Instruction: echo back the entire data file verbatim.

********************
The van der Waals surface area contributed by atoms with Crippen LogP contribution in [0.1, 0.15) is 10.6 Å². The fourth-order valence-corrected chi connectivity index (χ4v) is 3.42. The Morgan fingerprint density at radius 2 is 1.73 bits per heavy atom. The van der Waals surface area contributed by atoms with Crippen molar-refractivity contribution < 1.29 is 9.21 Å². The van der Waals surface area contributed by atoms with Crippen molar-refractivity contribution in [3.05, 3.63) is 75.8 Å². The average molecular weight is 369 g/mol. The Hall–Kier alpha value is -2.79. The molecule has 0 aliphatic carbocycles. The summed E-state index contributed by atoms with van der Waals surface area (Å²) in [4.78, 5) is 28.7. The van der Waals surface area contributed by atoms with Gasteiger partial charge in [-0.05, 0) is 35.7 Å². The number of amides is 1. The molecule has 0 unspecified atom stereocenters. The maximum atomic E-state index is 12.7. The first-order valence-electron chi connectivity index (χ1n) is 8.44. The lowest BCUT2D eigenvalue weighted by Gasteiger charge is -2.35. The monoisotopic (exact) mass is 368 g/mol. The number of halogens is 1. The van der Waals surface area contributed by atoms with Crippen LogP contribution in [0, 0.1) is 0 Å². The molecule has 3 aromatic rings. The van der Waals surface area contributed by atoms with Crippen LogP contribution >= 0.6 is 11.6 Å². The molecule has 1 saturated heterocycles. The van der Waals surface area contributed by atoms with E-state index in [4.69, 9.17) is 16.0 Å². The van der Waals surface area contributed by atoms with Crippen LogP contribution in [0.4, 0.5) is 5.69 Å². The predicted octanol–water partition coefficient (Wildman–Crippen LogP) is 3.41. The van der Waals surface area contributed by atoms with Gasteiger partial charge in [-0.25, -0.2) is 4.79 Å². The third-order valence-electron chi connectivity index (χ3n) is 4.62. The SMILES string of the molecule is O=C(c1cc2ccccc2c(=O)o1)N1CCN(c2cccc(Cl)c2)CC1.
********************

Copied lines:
The van der Waals surface area contributed by atoms with Crippen LogP contribution in [0.1, 0.15) is 10.6 Å². The fourth-order valence-corrected chi connectivity index (χ4v) is 3.42. The Morgan fingerprint density at radius 2 is 1.73 bits per heavy atom. The van der Waals surface area contributed by atoms with Crippen molar-refractivity contribution < 1.29 is 9.21 Å². The van der Waals surface area contributed by atoms with Crippen molar-refractivity contribution in [3.05, 3.63) is 75.8 Å². The average molecular weight is 369 g/mol. The Hall–Kier alpha value is -2.79. The molecule has 0 aliphatic carbocycles. The summed E-state index contributed by atoms with van der Waals surface area (Å²) in [4.78, 5) is 28.7. The van der Waals surface area contributed by atoms with Gasteiger partial charge in [-0.05, 0) is 35.7 Å². The number of amides is 1. The molecule has 0 unspecified atom stereocenters. The maximum atomic E-state index is 12.7. The first-order valence-electron chi connectivity index (χ1n) is 8.44. The lowest BCUT2D eigenvalue weighted by Gasteiger charge is -2.35. The monoisotopic (exact) mass is 368 g/mol. The number of halogens is 1. The van der Waals surface area contributed by atoms with Crippen LogP contribution in [0, 0.1) is 0 Å². The molecule has 3 aromatic rings. The van der Waals surface area contributed by atoms with Crippen LogP contribution >= 0.6 is 11.6 Å². The molecule has 1 saturated heterocycles. The van der Waals surface area contributed by atoms with E-state index in [4.69, 9.17) is 16.0 Å². The van der Waals surface area contributed by atoms with Crippen LogP contribution in [0.4, 0.5) is 5.69 Å². The predicted octanol–water partition coefficient (Wildman–Crippen LogP) is 3.41. The van der Waals surface area contributed by atoms with Gasteiger partial charge in [-0.25, -0.2) is 4.79 Å². The third-order valence-electron chi connectivity index (χ3n) is 4.62. The SMILES string of the molecule is O=C(c1cc2ccccc2c(=O)o1)N1CCN(c2cccc(Cl)c2)CC1.